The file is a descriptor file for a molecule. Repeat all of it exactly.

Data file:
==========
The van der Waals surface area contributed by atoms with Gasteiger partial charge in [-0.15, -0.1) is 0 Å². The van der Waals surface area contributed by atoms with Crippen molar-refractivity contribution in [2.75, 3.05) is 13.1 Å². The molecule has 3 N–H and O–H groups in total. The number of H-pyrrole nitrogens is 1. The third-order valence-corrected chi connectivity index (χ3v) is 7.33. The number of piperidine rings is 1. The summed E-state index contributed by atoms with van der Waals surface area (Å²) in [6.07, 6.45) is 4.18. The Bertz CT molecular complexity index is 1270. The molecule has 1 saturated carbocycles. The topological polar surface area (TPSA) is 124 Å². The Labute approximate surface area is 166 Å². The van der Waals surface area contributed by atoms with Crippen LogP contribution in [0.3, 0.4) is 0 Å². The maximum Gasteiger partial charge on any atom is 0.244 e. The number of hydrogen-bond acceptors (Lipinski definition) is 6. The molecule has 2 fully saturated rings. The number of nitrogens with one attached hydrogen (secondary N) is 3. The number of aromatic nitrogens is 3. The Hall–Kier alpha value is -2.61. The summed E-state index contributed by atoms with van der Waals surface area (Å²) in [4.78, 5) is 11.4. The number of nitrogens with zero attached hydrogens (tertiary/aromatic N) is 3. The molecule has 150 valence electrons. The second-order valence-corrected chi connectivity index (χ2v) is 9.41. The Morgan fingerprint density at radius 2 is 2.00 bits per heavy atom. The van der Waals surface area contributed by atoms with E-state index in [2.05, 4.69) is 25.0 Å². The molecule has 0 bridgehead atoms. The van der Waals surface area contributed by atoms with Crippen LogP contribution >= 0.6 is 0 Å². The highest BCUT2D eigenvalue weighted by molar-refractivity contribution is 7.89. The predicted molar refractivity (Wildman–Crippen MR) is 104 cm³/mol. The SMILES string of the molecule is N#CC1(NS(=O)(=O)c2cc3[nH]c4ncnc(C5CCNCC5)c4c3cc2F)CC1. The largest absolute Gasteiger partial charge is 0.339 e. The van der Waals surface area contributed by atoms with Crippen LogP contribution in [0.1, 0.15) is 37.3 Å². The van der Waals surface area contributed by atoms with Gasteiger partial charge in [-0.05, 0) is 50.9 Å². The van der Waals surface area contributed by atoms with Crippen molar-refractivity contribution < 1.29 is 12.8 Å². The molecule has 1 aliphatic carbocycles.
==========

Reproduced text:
The van der Waals surface area contributed by atoms with Gasteiger partial charge in [-0.15, -0.1) is 0 Å². The van der Waals surface area contributed by atoms with Crippen molar-refractivity contribution in [2.75, 3.05) is 13.1 Å². The molecule has 3 N–H and O–H groups in total. The number of H-pyrrole nitrogens is 1. The third-order valence-corrected chi connectivity index (χ3v) is 7.33. The number of piperidine rings is 1. The summed E-state index contributed by atoms with van der Waals surface area (Å²) in [6.07, 6.45) is 4.18. The Bertz CT molecular complexity index is 1270. The molecule has 1 saturated carbocycles. The topological polar surface area (TPSA) is 124 Å². The Labute approximate surface area is 166 Å². The van der Waals surface area contributed by atoms with Crippen LogP contribution in [0.3, 0.4) is 0 Å². The maximum Gasteiger partial charge on any atom is 0.244 e. The number of hydrogen-bond acceptors (Lipinski definition) is 6. The molecule has 2 fully saturated rings. The number of nitrogens with one attached hydrogen (secondary N) is 3. The number of aromatic nitrogens is 3. The Hall–Kier alpha value is -2.61. The summed E-state index contributed by atoms with van der Waals surface area (Å²) in [4.78, 5) is 11.4. The number of nitrogens with zero attached hydrogens (tertiary/aromatic N) is 3. The molecule has 150 valence electrons. The second-order valence-corrected chi connectivity index (χ2v) is 9.41. The Morgan fingerprint density at radius 2 is 2.00 bits per heavy atom. The van der Waals surface area contributed by atoms with E-state index in [2.05, 4.69) is 25.0 Å². The molecule has 0 bridgehead atoms. The van der Waals surface area contributed by atoms with Crippen LogP contribution >= 0.6 is 0 Å². The highest BCUT2D eigenvalue weighted by molar-refractivity contribution is 7.89. The predicted molar refractivity (Wildman–Crippen MR) is 104 cm³/mol. The SMILES string of the molecule is N#CC1(NS(=O)(=O)c2cc3[nH]c4ncnc(C5CCNCC5)c4c3cc2F)CC1. The largest absolute Gasteiger partial charge is 0.339 e. The van der Waals surface area contributed by atoms with Crippen LogP contribution in [0.1, 0.15) is 37.3 Å². The van der Waals surface area contributed by atoms with Gasteiger partial charge in [-0.05, 0) is 50.9 Å². The van der Waals surface area contributed by atoms with Crippen molar-refractivity contribution < 1.29 is 12.8 Å². The molecule has 1 aliphatic carbocycles.